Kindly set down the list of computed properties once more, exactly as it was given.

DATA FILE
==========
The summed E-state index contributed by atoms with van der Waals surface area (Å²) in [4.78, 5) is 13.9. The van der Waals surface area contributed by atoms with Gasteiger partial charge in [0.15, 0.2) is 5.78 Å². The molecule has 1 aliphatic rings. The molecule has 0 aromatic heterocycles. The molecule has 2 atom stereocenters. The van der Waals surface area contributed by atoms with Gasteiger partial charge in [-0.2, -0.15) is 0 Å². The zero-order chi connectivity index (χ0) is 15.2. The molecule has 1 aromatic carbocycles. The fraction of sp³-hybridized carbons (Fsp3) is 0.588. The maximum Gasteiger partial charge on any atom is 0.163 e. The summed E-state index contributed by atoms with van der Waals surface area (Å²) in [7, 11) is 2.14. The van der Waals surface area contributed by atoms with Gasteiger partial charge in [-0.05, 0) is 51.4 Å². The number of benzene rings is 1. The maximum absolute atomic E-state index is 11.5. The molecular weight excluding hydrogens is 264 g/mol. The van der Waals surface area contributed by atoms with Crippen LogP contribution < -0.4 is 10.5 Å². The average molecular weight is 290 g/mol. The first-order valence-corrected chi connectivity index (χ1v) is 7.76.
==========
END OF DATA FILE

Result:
The summed E-state index contributed by atoms with van der Waals surface area (Å²) in [4.78, 5) is 13.9. The van der Waals surface area contributed by atoms with Gasteiger partial charge in [0.15, 0.2) is 5.78 Å². The molecule has 1 aliphatic rings. The molecule has 0 aromatic heterocycles. The molecule has 2 atom stereocenters. The van der Waals surface area contributed by atoms with Gasteiger partial charge in [-0.2, -0.15) is 0 Å². The zero-order chi connectivity index (χ0) is 15.2. The molecule has 1 aromatic carbocycles. The fraction of sp³-hybridized carbons (Fsp3) is 0.588. The maximum Gasteiger partial charge on any atom is 0.163 e. The summed E-state index contributed by atoms with van der Waals surface area (Å²) in [7, 11) is 2.14. The van der Waals surface area contributed by atoms with Gasteiger partial charge in [-0.05, 0) is 51.4 Å². The number of benzene rings is 1. The maximum absolute atomic E-state index is 11.5. The molecular weight excluding hydrogens is 264 g/mol. The van der Waals surface area contributed by atoms with Crippen LogP contribution < -0.4 is 10.5 Å². The average molecular weight is 290 g/mol. The first-order valence-corrected chi connectivity index (χ1v) is 7.76.